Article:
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The Adverse Side Effects of Cumin, Sage & Oregano

by
author image Jayne Blanchard
Jayne Blanchard's work as a journalist and editor has appeared in "The Washington Post," "Psychology Today," "Brides," "Newsday," "USA Today," "Cosmopolitan," "ADAM," "Style" magazine and myriad other publications. In addition to writing about health, travel and women's issues, she has also worked as a movie reviewer and theater critic and holds a Bachelor of Arts in English from the College of Notre Dame of Maryland.
The Adverse Side Effects of Cumin, Sage & Oregano
Fresh oregano leaves on a wood surface. Photo Credit ipopba/iStock/Getty Images

Herbs, such as cumin, sage and oregano, add aromatic, savory spice to dishes. Aside from culinary uses, these herbs are reputed to remedy a plethora of ailments -- everything from sore throats and indigestion to infertility and infections. However, just because something is labeled an herb does not mean it is always a benign substance. Cumin, sage and oregano can interact with prescribed and over-the-counter drugs, anything from pain relievers such as ibuprofen and aspirin to diuretics and blood thinners, or can cause unpleasant side effects. Check with your doctor before embarking on an herbal regimen.

Cumin

Native to the eastern Mediterranean and India, cumin serves both cookery and medicinal purposes. Thought to have antibacterial properties and to encourage fertility, cumin may also inhibit blood clotting, and is prescribed as a diuretic and digestive aid. Cumin can decrease blood sugar, so use caution if taking blood-sugar-lowering diabetes medications. Similiarly, people on blood thinners and diuretics need to be careful combining these medications with cumin supplements. Cumin contains a substance called aflatoxin B1, linked to liver cancer.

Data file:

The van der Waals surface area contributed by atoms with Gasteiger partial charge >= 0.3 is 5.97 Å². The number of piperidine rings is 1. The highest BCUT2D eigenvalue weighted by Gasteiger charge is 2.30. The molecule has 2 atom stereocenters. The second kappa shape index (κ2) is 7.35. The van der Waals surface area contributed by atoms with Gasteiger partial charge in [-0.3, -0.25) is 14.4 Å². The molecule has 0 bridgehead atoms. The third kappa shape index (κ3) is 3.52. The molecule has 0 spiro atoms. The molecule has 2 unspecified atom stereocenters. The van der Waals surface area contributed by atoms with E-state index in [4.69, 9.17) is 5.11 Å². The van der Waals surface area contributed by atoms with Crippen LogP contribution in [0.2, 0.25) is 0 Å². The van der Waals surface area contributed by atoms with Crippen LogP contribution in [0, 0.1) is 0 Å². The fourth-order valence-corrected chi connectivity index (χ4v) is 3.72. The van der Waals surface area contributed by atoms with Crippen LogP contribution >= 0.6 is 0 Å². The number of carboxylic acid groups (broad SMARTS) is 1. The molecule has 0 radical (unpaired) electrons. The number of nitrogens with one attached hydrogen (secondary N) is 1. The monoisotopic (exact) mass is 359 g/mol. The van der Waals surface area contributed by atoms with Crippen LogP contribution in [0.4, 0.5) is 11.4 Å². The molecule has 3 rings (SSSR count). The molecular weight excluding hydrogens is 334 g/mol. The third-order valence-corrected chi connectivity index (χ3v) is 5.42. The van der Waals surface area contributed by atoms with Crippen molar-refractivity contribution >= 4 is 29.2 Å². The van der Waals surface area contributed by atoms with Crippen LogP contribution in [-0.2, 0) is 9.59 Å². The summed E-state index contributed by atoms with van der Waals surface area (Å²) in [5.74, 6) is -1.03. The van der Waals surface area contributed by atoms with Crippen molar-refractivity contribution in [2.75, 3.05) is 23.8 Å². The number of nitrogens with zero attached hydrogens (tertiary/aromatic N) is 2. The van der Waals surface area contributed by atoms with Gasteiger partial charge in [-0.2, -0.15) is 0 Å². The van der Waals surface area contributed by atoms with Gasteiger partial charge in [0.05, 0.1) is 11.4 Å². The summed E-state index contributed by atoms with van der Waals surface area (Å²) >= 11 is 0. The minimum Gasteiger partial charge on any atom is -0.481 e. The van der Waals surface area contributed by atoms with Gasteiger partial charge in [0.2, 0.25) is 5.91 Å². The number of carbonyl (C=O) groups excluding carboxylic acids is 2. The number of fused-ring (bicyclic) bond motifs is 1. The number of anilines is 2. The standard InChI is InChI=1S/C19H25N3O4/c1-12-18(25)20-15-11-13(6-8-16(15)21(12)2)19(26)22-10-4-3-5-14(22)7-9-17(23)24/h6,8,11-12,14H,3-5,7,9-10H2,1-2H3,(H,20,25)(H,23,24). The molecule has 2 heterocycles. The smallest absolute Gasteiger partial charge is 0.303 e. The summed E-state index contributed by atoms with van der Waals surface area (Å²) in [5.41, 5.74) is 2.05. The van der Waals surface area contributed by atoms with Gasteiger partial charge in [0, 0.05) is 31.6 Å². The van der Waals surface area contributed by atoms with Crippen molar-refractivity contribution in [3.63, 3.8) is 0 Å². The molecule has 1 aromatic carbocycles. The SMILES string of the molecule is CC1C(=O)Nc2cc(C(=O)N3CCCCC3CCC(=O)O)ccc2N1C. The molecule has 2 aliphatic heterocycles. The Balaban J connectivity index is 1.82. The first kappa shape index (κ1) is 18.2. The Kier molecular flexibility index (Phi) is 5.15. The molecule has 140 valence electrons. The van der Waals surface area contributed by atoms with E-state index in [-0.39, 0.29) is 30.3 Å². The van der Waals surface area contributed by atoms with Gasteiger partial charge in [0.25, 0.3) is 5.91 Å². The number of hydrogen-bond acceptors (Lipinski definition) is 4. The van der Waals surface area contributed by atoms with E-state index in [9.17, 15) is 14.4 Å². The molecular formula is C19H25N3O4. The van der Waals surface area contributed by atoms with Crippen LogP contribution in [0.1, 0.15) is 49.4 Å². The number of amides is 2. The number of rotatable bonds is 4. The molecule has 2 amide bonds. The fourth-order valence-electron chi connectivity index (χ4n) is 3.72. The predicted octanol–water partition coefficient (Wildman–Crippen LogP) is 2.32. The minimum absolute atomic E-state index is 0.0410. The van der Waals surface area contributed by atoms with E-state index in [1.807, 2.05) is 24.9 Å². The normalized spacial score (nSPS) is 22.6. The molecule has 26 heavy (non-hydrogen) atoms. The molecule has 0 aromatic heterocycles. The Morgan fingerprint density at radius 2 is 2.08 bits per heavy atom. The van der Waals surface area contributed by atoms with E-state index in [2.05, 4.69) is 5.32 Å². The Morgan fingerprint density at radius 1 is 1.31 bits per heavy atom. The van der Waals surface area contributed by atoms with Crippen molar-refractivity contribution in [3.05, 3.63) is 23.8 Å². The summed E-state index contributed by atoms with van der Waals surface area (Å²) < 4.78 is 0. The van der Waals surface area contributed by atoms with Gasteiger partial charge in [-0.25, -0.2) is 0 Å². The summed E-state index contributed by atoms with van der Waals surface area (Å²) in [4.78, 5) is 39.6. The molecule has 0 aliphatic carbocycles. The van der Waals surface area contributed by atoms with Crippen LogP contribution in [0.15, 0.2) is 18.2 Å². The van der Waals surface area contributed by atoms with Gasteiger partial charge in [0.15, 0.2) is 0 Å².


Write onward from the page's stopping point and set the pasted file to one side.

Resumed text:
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Sage

For centuries, sage has seasoned foods and soothed hoarseness, coughs, sore throats and other respiratory ailments. Ancient Greek physicians used sage-infused water to staunch bleeding wounds and to clean sores and ulcers. Pregnant women should avoid using sage supplements and drinking sage tea because the herb can cause uterine contractions. Similarly, the oils in sage contain thujones, which can affect the nervous system or induce convulsions in large doses. Sage supplements should not be taken by people with epilepsy or seizure disorders.

Oregano

Traditionally associated with Italian cuisine, oregano also is a potent antibacterial and anti-microbial. However, oil of oregano has been known to diminish the body's ability to absorb iron, so pregnant women and anemia patients should avoid this herb or add a iron pills to the daily supplement regimen. High doses of oil of sage could upset the stomach.

Other Considerations

Herbal remedies can be as powerful as man-made drugs, and like prescription and over-the-counter medications, can induce side effects. Oil of oregano, cumin and sage are particularly strong, and will burn the skin and tender mouth tissues if dabbed undiluted on the body or taken directly. Contact dermatitis can also occur from applying undiluted oils to the skin. These oils must be well-diluted with water or carrier oils before using.

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